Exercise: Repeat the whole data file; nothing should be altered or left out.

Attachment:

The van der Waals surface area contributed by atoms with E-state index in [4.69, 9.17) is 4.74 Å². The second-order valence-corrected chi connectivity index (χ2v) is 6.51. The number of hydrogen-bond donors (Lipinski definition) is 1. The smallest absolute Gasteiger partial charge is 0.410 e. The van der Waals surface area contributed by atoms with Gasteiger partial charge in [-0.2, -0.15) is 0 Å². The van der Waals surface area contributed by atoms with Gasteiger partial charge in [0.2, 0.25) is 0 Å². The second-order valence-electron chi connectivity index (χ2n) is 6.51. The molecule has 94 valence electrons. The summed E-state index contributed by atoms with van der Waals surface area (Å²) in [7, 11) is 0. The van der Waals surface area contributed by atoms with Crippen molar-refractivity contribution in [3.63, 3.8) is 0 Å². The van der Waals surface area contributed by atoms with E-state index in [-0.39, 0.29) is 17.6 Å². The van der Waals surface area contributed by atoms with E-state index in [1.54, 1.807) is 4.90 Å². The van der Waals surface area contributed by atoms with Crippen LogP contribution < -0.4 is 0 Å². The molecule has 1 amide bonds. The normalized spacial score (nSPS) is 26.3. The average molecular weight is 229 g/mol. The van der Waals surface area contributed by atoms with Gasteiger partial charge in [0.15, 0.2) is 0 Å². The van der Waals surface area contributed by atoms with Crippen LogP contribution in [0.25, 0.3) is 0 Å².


The van der Waals surface area contributed by atoms with E-state index in [4.69, 9.17) is 4.74 Å². The second-order valence-corrected chi connectivity index (χ2v) is 6.51. The number of hydrogen-bond donors (Lipinski definition) is 1. The smallest absolute Gasteiger partial charge is 0.410 e. The van der Waals surface area contributed by atoms with Gasteiger partial charge in [-0.2, -0.15) is 0 Å². The van der Waals surface area contributed by atoms with Gasteiger partial charge in [0.2, 0.25) is 0 Å². The second-order valence-electron chi connectivity index (χ2n) is 6.51. The molecule has 94 valence electrons. The summed E-state index contributed by atoms with van der Waals surface area (Å²) in [7, 11) is 0. The van der Waals surface area contributed by atoms with Crippen molar-refractivity contribution in [3.63, 3.8) is 0 Å². The van der Waals surface area contributed by atoms with E-state index in [-0.39, 0.29) is 17.6 Å². The van der Waals surface area contributed by atoms with E-state index in [1.54, 1.807) is 4.90 Å². The van der Waals surface area contributed by atoms with Crippen LogP contribution < -0.4 is 0 Å². The molecule has 1 amide bonds. The normalized spacial score (nSPS) is 26.3. The average molecular weight is 229 g/mol. The van der Waals surface area contributed by atoms with Gasteiger partial charge in [0.15, 0.2) is 0 Å². The van der Waals surface area contributed by atoms with Crippen LogP contribution in [0.25, 0.3) is 0 Å².